Derek: 'Apart from friends and family, the schools have been
tremendous support: The Ridge in the case of Angus, and for Jamie,
Roedean has been a wonderful source of inspiration.'


Mary Williams (Headmistress, Roedean School): 'She has a focus, she
has a direction and certainly she has always achieved what she has
set out to achieve. Don't ever be fooled by her very fragile
physical appearance.'


It was to Mary Williams, the Headmistress of Roedean, that Jamie
spoke about her decision not to hide behind whispers and rumours
about the rape.


Mary: 'She wanted her matric class to know and she wanted the staff
to know.'


Derek: 'There must be pros and cons about being so open and honest
about it.'


Mary: 'You know, I think in each case - and certainly this is not an
isolated case - there are many young men and women in schools who
are subjected to the devastation of an attack like this. It is a
very personal choice.'


Derek: 'The stance you've taken - being open about it - do you think
it has helped you through in a way?


Jamie: 'I think it's helped me absolutely to be open about it
because then you receive everybody's support. That is where I feel I
am lucky because I have got that support system and so many women
don't. I 'm really glad I did it.'


And the Paterson's best defence was not to let the barbaric actions
of the five thugs destroy them.


Bronwyn: 'We decided we were going to go on and do what we do best
as soon as we can.'


Alan: 'We sat down together and we actually toasted survival. We had
survived.'


Bronwyn: 'I am not saying it was easy. You have a choice: you either
do it or you don't do it. And what do you do afterwards if you
haven't done it?'


A week later Angus played in his piano exam, Jamie, fighting off the
possibility of HIV with a cocktail of nauseating anti-retrovirals,
had her music practical, the first of her finals. Nell Williams,
Jamie's music teacher, helped pick up the pieces.


Nell Williams (Music teacher, Roedean School): 'They do
compositions. She had stuff on her computer. Her history project,
her music history project ... that was lost. Some of her
compositions were dirtied. They had blood on them so we had to redo
her compositions. Through it all she just put her head down and she
did it. I know sitting across from me she was fighting nausea, she
was scared and she just carried on and did it.'


Derek: 'Jamie had worked hard throughout her school career and she
was expected to do well in her matric. But after the ordeal, the HIV
drugs, her family were more than a little apprehensive and concerned
before the results were announced.'


Derek: 'You have got to say that to get seven distinctions after the
night that she went through is just fantastic.'


Nell: 'The seven distinctions are wonderful. But it actually goes
beyond that, to have such courage and the refusal to be a victim and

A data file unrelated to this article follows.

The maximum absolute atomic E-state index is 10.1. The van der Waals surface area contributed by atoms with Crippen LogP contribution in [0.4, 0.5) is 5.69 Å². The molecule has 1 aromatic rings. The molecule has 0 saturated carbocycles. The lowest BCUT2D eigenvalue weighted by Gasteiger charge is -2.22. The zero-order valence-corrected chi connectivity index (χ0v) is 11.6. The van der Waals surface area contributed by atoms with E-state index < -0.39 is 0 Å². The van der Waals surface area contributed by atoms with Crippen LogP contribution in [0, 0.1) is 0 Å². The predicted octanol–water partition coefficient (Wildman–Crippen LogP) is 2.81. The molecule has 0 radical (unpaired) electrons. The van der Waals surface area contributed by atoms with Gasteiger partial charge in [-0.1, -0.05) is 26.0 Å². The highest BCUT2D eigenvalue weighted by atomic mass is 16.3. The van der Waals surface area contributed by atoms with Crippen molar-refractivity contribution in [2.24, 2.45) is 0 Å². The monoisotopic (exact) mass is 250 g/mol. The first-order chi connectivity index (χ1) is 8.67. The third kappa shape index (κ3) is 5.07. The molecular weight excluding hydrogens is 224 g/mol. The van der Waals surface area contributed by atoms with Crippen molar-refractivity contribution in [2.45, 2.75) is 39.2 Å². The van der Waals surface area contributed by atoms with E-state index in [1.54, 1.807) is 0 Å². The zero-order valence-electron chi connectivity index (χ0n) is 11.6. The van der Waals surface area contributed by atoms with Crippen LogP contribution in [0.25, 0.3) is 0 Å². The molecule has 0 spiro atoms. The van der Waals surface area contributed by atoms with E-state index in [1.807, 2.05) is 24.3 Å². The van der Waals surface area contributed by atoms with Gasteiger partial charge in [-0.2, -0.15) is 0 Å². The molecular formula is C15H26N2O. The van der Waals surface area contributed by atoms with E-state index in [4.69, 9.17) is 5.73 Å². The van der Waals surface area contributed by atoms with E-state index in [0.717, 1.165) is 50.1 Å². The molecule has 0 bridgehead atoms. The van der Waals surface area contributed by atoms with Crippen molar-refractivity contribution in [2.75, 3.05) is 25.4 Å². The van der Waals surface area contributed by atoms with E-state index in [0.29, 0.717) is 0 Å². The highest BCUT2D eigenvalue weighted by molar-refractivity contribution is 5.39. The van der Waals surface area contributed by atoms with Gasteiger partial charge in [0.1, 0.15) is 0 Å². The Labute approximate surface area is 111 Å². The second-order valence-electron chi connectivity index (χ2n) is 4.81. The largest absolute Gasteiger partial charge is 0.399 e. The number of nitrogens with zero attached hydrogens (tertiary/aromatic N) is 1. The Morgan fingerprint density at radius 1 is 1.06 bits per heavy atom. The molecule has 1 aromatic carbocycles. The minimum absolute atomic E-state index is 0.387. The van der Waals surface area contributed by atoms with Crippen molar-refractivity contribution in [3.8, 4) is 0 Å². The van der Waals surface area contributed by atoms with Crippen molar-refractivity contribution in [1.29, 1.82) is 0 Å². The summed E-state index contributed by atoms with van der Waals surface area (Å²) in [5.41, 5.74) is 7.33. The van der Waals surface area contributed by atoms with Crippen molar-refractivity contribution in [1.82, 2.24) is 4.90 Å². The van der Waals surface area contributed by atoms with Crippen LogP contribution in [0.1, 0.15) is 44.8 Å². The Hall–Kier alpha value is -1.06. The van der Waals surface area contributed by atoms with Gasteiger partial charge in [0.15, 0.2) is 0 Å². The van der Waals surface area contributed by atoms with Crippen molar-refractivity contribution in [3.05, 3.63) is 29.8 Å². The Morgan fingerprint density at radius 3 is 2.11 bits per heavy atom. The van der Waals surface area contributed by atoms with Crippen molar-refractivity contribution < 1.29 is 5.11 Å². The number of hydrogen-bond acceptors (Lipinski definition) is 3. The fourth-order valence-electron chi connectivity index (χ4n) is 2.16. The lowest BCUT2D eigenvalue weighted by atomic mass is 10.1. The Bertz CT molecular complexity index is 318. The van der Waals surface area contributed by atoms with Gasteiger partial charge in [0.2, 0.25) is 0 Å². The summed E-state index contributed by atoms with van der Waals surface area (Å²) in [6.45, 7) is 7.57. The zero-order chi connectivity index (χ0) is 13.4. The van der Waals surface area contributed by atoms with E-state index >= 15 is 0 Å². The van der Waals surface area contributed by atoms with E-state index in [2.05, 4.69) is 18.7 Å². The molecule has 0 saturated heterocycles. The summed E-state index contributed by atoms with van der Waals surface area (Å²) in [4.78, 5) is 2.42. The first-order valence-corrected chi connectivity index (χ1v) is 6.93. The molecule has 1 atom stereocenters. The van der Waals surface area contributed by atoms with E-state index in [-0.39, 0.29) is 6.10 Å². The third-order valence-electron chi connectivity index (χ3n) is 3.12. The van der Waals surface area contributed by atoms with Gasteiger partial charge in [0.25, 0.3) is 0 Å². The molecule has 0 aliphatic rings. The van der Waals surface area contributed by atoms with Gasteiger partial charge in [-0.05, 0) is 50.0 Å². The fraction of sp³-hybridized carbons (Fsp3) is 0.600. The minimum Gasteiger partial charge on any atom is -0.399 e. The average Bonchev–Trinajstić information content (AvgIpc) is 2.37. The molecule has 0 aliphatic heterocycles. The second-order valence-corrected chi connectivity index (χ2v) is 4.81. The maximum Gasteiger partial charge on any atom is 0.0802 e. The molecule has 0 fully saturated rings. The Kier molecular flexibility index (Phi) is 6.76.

you actually just take charge of what you have to do.'


Mary: 'Bad things do happen to good people. We know that. But if you
give up hope, if you simply just give up, there's nothing, there's
no future.'


Jamie's mom's ear had been torn, two ribs broken, neck stabbed, nose
shattered into seven pieces. Her body has healed but internally
she's angry.


Bronwyn: 'As for our security company I hold them culpable. I am
very angry. I feel the way they [the criminals] came in was in full
view of the street, through those cottage pane windows. They loaded
our cars in the driveway in full view of the street with all our
belongings. There was no patrol car in sight. They drove straight
out through the booms with all our belongings. They know our comings
and goings ... we have lived here for 30 years.'


Derek: 'Coming back home after all those weeks?'


Angus: 'It was nerve racking but in the daytime I'm fine with it.
It's at night in this place that really I'm jittery. Every single
little noise that you hear freaks you out. When your dog barks, even
if she's barking at nothing, you curl up and ask your parents if
[they] can just go check that out.'


Derek: 'Whether we talk about it over dinner parties or brood about
it silently, what has happened to the Paterson's encapsulates just
about every one of our thoughts and fears. Is the situation getting
better or worse? Is it worth the trade-off of living in this
beautiful country despite the dangers? Should we stay or go? And not
all of us have the luxury of that decision.'


Alan: 'We've had house breakings. We have had smash and grabs.
There's nothing new. If they had taken things again we would have
said 'Oh God, again!'. This was very different, this was gratuitous,
awful violence.'


Jamie: 'That is what is so sad. I was so full of optimism before and
I had planned my future in this country. I'm not going to stay here.
I'm not going to stay in a country where I don't feel safe.'


Jamie and her family are not unique. There are thousands of stories
like theirs and worse untold. Jamie hopes that by speaking out, her
ordeal will have some meaning.


Jamie: 'Coming out of all of this, out of this interview will help
others. I've been to the worst place imaginable and I've come back.'
What have YOU done for YOUR rights today?
GOSA